In this article you will study the nature and purpose of the church, the body of Christ. In this day and age we desperately need to return to Scripture to get our “marching orders,” as it were. We will also discuss the two ordinances given the church, namely, water baptism and the Lord’s supper. We will then move on to talk about church government or the structure of the church and how various local and national church structures have arisen in the history of the church. We will also discuss leadership at the local level.
1. What are the two forms of the church? How do they relate to each other?
2. What is the purpose of the church? What is the key passage that defines our mission as God’s people in the world?
3. What are the ordinances of the church?
4. What are the major views of the structure of the church?
5. Discuss the New Testament view of the structure of the church.
6. What are two leadership positions in the church? What are the qualifications for each?
We live in a day and age when individualism reigns supreme and there is very little desire to cast one’s lot with a group of people and remain committed to them. Obviously, this spells difficulties for the church. For this reason, we have included in this section a series dealing with church life and another separate article which stresses the importance of relating to and committing oneself to a body of believers.
One Another Commands of Scripture is really a six part series dealing with the foundations and motivations for fellowship and encouraging other Christians. It includes topics such as: (1) hindrances to loving one another (i.e., envy, pride, judging others, speaking evil, etc.); (2) positive commands; (3) developing Christ-like attitudes and actions through meditation on the word; (4) using your personal freedom to love and serve others.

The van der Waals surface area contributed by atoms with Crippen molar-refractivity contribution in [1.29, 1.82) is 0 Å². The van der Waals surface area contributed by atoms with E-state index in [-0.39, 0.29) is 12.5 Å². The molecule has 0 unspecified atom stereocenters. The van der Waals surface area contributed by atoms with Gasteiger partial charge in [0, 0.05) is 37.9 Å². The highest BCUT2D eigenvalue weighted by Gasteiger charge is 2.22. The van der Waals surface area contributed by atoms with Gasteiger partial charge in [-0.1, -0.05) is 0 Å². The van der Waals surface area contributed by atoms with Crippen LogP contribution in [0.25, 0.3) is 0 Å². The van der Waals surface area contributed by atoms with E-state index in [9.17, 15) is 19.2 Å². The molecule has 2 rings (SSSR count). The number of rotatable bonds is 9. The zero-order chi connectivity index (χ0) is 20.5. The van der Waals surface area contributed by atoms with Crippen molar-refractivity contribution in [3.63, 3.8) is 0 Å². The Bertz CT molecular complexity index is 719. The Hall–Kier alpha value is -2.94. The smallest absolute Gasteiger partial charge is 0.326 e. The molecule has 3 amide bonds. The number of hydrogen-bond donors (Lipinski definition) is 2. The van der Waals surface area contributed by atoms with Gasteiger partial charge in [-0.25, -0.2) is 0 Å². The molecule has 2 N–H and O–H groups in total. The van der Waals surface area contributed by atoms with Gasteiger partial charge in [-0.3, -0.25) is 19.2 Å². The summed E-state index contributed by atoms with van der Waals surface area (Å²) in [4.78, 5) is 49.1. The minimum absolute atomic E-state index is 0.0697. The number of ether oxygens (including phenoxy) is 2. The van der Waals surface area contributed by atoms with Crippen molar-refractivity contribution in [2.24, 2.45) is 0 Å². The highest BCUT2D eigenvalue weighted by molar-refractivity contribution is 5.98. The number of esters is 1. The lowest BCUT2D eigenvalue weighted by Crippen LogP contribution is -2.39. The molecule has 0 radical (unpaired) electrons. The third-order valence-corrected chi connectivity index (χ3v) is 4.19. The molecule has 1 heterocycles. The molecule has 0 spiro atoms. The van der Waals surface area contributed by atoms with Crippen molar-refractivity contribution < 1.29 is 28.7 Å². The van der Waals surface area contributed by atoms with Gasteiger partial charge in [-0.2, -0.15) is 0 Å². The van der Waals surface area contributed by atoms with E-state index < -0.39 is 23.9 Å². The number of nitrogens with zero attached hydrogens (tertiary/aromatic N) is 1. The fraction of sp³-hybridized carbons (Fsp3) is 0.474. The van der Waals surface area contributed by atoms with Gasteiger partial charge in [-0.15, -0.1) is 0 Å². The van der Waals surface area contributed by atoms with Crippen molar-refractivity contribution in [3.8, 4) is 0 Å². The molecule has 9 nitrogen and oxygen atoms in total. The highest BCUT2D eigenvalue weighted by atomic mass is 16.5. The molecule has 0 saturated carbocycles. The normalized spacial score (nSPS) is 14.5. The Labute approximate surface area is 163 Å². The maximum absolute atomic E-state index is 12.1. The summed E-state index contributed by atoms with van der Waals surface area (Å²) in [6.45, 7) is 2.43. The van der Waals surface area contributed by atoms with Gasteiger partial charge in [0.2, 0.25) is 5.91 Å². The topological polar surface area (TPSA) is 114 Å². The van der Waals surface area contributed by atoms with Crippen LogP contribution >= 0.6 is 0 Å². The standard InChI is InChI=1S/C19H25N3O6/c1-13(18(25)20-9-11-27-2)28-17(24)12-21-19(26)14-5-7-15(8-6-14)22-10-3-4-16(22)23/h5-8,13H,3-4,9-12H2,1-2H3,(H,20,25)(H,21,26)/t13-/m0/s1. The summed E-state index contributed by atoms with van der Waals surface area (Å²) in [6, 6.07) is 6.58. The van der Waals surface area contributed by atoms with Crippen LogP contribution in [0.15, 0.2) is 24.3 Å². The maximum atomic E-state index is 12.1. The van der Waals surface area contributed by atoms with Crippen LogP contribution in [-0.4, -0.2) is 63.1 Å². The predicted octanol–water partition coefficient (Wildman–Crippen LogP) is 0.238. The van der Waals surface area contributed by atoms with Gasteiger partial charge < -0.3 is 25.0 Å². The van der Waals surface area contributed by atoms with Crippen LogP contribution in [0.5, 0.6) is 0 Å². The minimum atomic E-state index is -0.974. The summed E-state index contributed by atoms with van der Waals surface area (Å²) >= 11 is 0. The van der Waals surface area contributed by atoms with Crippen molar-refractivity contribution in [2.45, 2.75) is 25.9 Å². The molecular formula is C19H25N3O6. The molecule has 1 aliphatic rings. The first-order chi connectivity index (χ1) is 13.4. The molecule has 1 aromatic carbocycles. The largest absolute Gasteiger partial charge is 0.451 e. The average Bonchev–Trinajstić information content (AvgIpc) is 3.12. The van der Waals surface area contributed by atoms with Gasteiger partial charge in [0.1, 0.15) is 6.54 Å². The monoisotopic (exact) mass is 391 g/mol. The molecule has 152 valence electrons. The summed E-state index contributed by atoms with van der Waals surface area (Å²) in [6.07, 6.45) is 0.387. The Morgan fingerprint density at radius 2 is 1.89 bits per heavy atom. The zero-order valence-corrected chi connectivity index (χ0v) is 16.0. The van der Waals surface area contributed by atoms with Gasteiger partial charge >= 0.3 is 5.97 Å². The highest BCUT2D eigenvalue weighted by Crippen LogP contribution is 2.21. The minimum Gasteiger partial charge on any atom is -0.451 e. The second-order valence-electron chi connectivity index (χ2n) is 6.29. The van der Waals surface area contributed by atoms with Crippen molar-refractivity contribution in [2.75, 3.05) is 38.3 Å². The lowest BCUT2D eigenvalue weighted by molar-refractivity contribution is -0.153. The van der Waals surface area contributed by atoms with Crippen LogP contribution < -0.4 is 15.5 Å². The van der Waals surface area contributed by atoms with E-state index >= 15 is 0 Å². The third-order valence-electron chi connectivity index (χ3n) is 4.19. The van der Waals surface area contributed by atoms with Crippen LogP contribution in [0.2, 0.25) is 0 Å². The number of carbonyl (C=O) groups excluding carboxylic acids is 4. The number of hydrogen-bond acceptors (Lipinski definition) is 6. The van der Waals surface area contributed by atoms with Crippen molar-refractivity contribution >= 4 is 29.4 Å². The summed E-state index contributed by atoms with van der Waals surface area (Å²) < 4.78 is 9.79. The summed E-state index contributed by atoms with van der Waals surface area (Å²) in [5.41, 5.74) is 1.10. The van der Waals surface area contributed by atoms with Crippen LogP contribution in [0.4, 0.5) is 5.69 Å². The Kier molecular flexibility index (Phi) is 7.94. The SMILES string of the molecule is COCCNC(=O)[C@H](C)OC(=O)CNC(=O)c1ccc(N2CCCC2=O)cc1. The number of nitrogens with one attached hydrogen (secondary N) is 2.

1. Discuss the various aspects of “fellowship”?
2. What are the various foundations for fellowship? Why is it important to understand these? What is the basic and overarching command with respect to fellowship?
3. Discuss some of the hindrances we face when we set out, by the grace of God, to genuinely love other people?
4. Discuss the positive commands of Scripture in keeping with our attitudes and actions. What was the point of this section of the series?
5. Growing into Christlikeness is a lifelong process. Why is meditation on the word so important in this process?
6. In a series on fellowship, why do we include an article on personal freedom? What is the connection? What is the relationship between our freedom and our commitment to love others?
The bottom line is that we are to maintain a balance between grace and truth. Jesus came, John says, “full of grace and truth” (John 1:14). He didn’t fall off one side or the other. Neither must we. In many of our articles in this discipleship series, we stress the biblical truth about this or that concept. But, this should never be understood to mean that unity in the body of Christ is not important and critical to the health and witness of the Lord’s church (cf. John 17:22). We have a ugly tendency to divide the people of God over our own personal “hobbyhorses”—our pet doctrines which we elevate to the place of first importance when they are in reality only secondary. As you study the truth of God from Scripture, you must be careful that your further learning does not “puff you up,” as Paul says, and create in you an arrogant heart, unjustly critical of others.
Unity is extremely important to God and it should be to us. It is commanded in Scripture (Ephesians 4:1-6). But unity does not mean “simple conformity.” Rather, there is to be unity in the midst of diversity—a diversity which is to be celebrated, not just tolerated. Indeed, the various gifts that God has given us testify to the diversity he wants to see in the church. In summary, as this article makes clear, let us strive to walk in the truth and preserve our unity.
1. What details in Ephesians 4:1-6 indicate that unity is to be the mark of the body of Christ?
2. What is the relationship of the spiritual gifts to the diversity and unity of the church?
3. What are the primary equipping gifts in Ephesians 4?
4. Who is responsible for the ministry? Pastors? Teachers? The whole body? Read 4:11-12. Obviously, if God gave some to be pastors and teachers, then they will minister primarily to the saints, but what about the saints themselves?
5. What are various measures of the maturity talked about in Ephesians 4:13?